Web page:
A decision by the European General Court has provided guidance on demonstrating genuine use of an earlier trade mark in opposition proceedings and the importance of filing documents in evidence on time.
Footballing and business behemoth, Futbol Club Barcelona, opposed an application by Kule LLC (USA) (an American fashion company) to register 'KULE' as an EU Trade Mark. Barcelona relied on its earlier Spanish trademark for 'CULE' to oppose the application with Barcelona claiming that fans of the club are historically referred to as 'culés'.
The KULE application was made in the following NICE classifications:
Class 14 (Precious metals and their alloys and goods in precious metals or coated therewith, not included in other classes; Jewellery, precious stones; Horological and chronometric instruments); Class 18 (Leather and imitations of leather, and goods made of these materials and not included in other classes; Animal skins, hides; Backpacks; Handbags; Purses; Trunks and travelling bags; Umbrellas, parasols and walking sticks; Wallets; Whips, harness and saddlery); and Class 25 (clothing, footwear and headgear).
Barcelona's CULE trademark designated goods in classes 14, 18 and 25. Barcelona also relied on the non-registered word mark CULE, claiming it is well known in Spain within the meaning of Article 6bis of the Paris Convention for the Protection of Industrial Property of 20 March 1883, as revised and amended.
Opposing an EU Trade Mark application
A party opposing an EU Trade Mark application, if the applicant requests, must provide evidence of genuine use of its earlier mark in the five years preceding its opposition. The evidence must demonstrate that the mark has been put to use in connection with the relevant goods or services or, alternatively, that there is a genuine reason for non-use. Proof of use evidence must consist of indicators of the place, time, nature and extent of the use of the earlier mark.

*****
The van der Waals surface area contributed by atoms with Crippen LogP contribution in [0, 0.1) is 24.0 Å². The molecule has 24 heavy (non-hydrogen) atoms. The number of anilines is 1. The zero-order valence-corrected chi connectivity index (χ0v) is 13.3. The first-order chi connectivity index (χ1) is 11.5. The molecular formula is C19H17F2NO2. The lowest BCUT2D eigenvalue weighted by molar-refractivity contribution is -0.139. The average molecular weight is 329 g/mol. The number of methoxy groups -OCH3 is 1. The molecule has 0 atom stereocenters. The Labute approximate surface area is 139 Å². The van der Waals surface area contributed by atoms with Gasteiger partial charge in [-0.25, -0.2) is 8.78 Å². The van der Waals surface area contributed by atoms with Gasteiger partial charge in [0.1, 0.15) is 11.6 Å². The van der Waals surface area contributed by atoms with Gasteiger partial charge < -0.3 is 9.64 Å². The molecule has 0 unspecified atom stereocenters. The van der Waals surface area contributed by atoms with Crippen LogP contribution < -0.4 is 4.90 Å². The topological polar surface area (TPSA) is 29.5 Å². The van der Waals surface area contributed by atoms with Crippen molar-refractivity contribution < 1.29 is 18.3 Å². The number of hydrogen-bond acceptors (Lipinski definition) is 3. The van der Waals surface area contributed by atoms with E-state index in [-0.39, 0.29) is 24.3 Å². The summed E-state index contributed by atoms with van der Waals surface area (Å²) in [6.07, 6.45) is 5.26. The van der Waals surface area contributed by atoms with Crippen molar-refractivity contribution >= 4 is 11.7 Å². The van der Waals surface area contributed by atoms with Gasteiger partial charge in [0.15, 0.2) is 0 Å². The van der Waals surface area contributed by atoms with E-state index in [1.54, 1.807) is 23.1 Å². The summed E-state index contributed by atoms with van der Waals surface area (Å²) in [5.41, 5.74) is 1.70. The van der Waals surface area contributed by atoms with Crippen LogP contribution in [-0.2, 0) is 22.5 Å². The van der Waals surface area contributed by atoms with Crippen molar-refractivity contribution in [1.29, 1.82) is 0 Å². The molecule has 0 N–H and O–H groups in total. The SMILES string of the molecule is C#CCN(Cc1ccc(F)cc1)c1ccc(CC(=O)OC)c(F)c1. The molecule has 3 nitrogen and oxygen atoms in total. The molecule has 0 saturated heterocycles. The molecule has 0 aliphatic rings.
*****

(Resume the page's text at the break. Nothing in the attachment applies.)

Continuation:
As set out in the decision (Case T-614/14 - Fútbol Club Barcelona v EUIPO - Kule (KULE), available by clicking here), Barcelona produced the following documents in support of their opposition:
an extract from the Spanish dictionary of the Real Academia Española which defines the term 'culé'; five print-outs from websites dedicated to sports news in Spain making reference to Fútbol Club Barcelona and its supporters or players, nicknamed 'culés'; a print-out from a website making reference to Fútbol Club Barcelona and the 'lotería culé'; a print-out from Wikipedia containing information on Fútbol Club Barcelona and stating that its supporters are nicknamed 'culé[s]'; two other print-outs from websites dedicated to sports news in Spain and making reference to Fútbol Club Barcelona and its supporters or players, nicknamed 'culés'; a print-out of a Google search for the term 'culé' showing five references, two of which refer to an open online dictionary forum and two of which refer to Fútbol Club Barcelona.
Opposition Division and Board of Appeal Decisions
On 1 October 2013, the Opposition Division rejected the opposition and on 29 November 2013, the applicant filed a notice of appeal with EUIPO, against the Opposition Division's decision.
Barcelona's appeal was heard by the Fourth Board of Appeal of EUIPO which in June 2014 dismissed the appeal.
The Board of Appeal held that the documents submitted by the club did not demonstrate use of the earlier trade marks in relation to the goods concerned. It also found that the documents submitted out of time by Barcelona could not be taken into account as evidence of genuine use of the earlier trade marks. Regarding the earlier well-known trade mark, the Board of Appeal found that the club had not, proved the existence, validity and scope of protection of the earlier trade mark which was well known in Spain. It therefore rejected the opposition as unfounded.
General Court Decision
The General Court upheld the EUIPO's decision that documents not filed on time could not be taken into account and the documents did not demonstrate use in relation to the goods concerned. The Court also held that the documents submitted by Barcelona merely showed that CULE is used in relation to Barcelona FC, particularly as a nickname for its supporters – that does not constitute genuine trade mark use of the mark in Spain in respect of the goods concerned. Accordingly Barcelona's opposition was dismissed.
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